The application of North American CT scan criteria to an Australian population with minor head injury

Brown, Anthony F. T., Chu, Kevin, Rosengren, David and Rothwell, Sean (2004) The application of North American CT scan criteria to an Australian population with minor head injury. Emergency Medicine Australasia, 16 3: 195-200. doi:10.1111/j.1742-6723.2004.00563.x


Author Brown, Anthony F. T.
Chu, Kevin
Rosengren, David
Rothwell, Sean
Title The application of North American CT scan criteria to an Australian population with minor head injury
Journal name Emergency Medicine Australasia   Check publisher's open access policy
ISSN 1442-2026
1742-6731
1742-6723
Publication date 2004-06-01
Sub-type Article (original research)
DOI 10.1111/j.1742-6723.2004.00563.x
Open Access Status
Volume 16
Issue 3
Start page 195
End page 200
Total pages 6
Place of publication Carlton, Vic, Australia
Publisher Blackwell Science
Language eng
Subject 110305 Emergency Medicine
Formatted abstract
Objective:
To determine potential changes in the number of CT head scans performed if the New Orleans Criteria (NOC) or Canadian CT Head Rule (CCTR) was applied to an Australian emergency department population of minor head injured (MHI) patients.

Methods:

A retrospective chart review was conducted in an adult metropolitan teaching hospital in Brisbane. All patients presenting over a 3-month period with a GCS Score of 15 following an MHI and had a CT head scan performed were selected for analysis. Using clinically significant CT abnormalities and neurological intervention as the outcome measures, the NOC and CCTR were applied to determine if CT scanning was considered necessary.

Results:
Of the 240 patients reviewed, 230 had a normal CT scan and 10 had clinically significant CT abnormalities. One patient with CT abnormality required neurosurgical intervention. Application of the NOC would have resulted in a 3.8% (95% CI 1.7–7.0%) reduction in CT scans performed without missing any patients with CT abnormalities or requiring neurological intervention. Application of the CCTR using both high and low risk factors would have resulted in a 46.7% (95% CI 40.2–53.2%) reduction in CT scans performed without missing the patient requiring neurological intervention, but would not have detected two patients with clinically significant CT abnormalities.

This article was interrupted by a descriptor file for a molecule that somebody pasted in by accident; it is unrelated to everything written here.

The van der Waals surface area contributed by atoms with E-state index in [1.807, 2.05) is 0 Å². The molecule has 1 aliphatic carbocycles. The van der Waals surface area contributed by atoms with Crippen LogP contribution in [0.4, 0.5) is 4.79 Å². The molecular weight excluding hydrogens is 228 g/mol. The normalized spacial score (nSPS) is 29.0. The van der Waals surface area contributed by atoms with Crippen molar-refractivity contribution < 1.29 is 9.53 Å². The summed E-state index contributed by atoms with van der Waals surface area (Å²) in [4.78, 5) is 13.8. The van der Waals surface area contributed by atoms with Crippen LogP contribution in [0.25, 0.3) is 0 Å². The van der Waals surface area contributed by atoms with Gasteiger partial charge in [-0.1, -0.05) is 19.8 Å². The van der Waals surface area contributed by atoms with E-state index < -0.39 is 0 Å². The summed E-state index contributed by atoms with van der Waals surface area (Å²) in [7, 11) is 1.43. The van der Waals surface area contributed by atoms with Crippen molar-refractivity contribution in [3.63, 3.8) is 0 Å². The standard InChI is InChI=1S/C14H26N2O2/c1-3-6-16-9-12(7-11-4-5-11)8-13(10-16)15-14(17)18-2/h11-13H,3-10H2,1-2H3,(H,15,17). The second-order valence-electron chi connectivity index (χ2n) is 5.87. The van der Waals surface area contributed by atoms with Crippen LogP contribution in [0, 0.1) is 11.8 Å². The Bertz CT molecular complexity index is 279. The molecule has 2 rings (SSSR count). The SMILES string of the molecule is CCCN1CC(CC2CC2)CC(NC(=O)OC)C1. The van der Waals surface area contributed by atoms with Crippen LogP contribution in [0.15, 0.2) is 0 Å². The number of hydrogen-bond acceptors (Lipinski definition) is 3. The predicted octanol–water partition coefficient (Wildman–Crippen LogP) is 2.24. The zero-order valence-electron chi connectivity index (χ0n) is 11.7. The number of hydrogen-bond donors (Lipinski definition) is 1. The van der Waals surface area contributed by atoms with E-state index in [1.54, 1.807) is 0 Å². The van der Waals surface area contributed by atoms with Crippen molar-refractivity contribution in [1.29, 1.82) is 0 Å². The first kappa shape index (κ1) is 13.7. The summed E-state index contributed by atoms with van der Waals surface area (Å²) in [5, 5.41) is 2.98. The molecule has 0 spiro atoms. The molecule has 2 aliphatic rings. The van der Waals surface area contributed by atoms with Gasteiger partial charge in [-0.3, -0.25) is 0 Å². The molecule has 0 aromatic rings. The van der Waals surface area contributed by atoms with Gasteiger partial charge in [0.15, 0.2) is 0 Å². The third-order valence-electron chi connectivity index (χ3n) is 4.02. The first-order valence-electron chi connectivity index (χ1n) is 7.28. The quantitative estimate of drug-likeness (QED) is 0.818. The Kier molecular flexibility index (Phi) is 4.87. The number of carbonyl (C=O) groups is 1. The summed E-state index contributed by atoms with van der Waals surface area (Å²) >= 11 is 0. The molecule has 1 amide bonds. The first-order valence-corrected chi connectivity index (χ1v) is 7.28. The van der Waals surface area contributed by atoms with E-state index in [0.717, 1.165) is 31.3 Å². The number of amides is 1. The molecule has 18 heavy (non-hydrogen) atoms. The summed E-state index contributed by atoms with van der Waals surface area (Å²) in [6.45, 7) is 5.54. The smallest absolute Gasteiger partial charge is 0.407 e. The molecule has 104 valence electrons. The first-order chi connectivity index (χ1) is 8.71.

Conclusion:
Neither the NOC nor the CCRT appear suitable for significantly reducing the number of normal CT head scans performed without missing clinically significant CT abnormalities when applied to our current clinical practice.
Keyword Decision making
Head Injury
Minor
Tomography scanners
X-ray computed
Q-Index Code C1

Document type: Journal Article
Sub-type: Article (original research)
Collections: Excellence in Research Australia (ERA) - Collection
School of Medicine Publications
 
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Created: Tue, 31 Mar 2009, 22:56:58 EST by Juliette Grosvenor on behalf of Medicine - Royal Brisbane and Women's Hospital